David Boucard, 17, freshman Engineering student at Columbia University, bids goodbye to his mother, Rolande Jean-Louis as he moves into Furnald Hall dormitory.
July 01, 2011
Text and photos by Ted Regencia
CHICAGO — U.S. Treasury Secretary Timothy Geithner said Thursday he is keeping his post for the “foreseeable future,” telling an audience in Chicago that he wants to continue helping President Obama solve the country’s economic woes, on top of which is the budget negotiation that would raise the debt ceiling and prevent the country from defaulting.
“I live for this work. It’s the only thing I’ve ever done. I believe in it. We have lots of challenges in the country, I’m going to do it for the foreseeable future,” Geithner said when asked by former U.S. President Bill Clinton. Clinton hosted a two-day economic summit here.
Earlier, Bloomberg News reported that Geithner will resign as soon as the Obama administration and Congress reach a deal on raising the U.S. debt ceiling.
“People are worried, or interested, because you know, I have a family. My son’s going back to New York to finish high school and I’ve been commuting for a while, but I’m gonna be doing this for the foreseeable future,” Geithner said.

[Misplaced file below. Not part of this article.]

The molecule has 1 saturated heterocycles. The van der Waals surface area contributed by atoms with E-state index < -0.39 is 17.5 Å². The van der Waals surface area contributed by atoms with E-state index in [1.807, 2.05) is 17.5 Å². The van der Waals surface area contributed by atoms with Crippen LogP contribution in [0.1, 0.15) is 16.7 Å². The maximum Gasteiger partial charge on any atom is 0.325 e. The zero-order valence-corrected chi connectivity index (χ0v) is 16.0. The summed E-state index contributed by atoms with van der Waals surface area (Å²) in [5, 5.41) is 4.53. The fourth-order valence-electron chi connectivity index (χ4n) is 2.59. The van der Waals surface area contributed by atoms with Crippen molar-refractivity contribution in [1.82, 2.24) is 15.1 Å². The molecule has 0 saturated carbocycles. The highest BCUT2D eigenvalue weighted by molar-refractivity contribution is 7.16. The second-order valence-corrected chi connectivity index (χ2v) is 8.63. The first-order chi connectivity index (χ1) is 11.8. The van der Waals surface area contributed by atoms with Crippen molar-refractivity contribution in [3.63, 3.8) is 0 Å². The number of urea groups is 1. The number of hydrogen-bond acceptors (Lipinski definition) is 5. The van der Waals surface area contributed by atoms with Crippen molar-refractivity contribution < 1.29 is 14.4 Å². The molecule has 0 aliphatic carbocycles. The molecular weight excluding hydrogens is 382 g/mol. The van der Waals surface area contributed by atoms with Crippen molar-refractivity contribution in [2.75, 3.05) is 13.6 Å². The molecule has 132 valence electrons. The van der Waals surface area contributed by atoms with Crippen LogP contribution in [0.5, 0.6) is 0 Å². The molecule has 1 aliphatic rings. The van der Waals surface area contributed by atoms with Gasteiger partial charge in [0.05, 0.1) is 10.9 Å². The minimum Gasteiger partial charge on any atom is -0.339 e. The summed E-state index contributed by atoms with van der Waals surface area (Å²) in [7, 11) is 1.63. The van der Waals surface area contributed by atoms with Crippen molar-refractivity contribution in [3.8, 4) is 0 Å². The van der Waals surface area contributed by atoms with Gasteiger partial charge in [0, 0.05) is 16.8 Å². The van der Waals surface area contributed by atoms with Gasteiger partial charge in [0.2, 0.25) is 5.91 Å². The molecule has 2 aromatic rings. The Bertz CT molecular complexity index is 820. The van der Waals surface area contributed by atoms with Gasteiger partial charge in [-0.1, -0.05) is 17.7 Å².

Speaking about the contentious issue that’s dominating Washington D.C., Geithner urged Republican lawmakers to reach an agreement with President Obama to raise the debt ceiling, warning that failure to do so would be catastrophic to the American economy.
May 15, 2011
By Ted Regencia
CHICAGO — Amid the lingering misunderstanding between the world’s largest economies of the U.S. and China, two language professors from top Chicago universities said understanding Chinese is crucial to improving trans-national relationship.
“Chinese language is really a conduit. Actually it can serve as a bridge. Through learning Chinese, my American students can gradually get to know about China, about the Chinese people,” said Prof. Licheng Gu of Northwestern University.
“They (American students) have a lot of misunderstanding about China. But while learning Chinese, they have to know about the Chinese culture. So my Chinese language teachers explain to the students what the real China is,” he said. Continue reading “Chicago universities see language as U.S. bridge to China”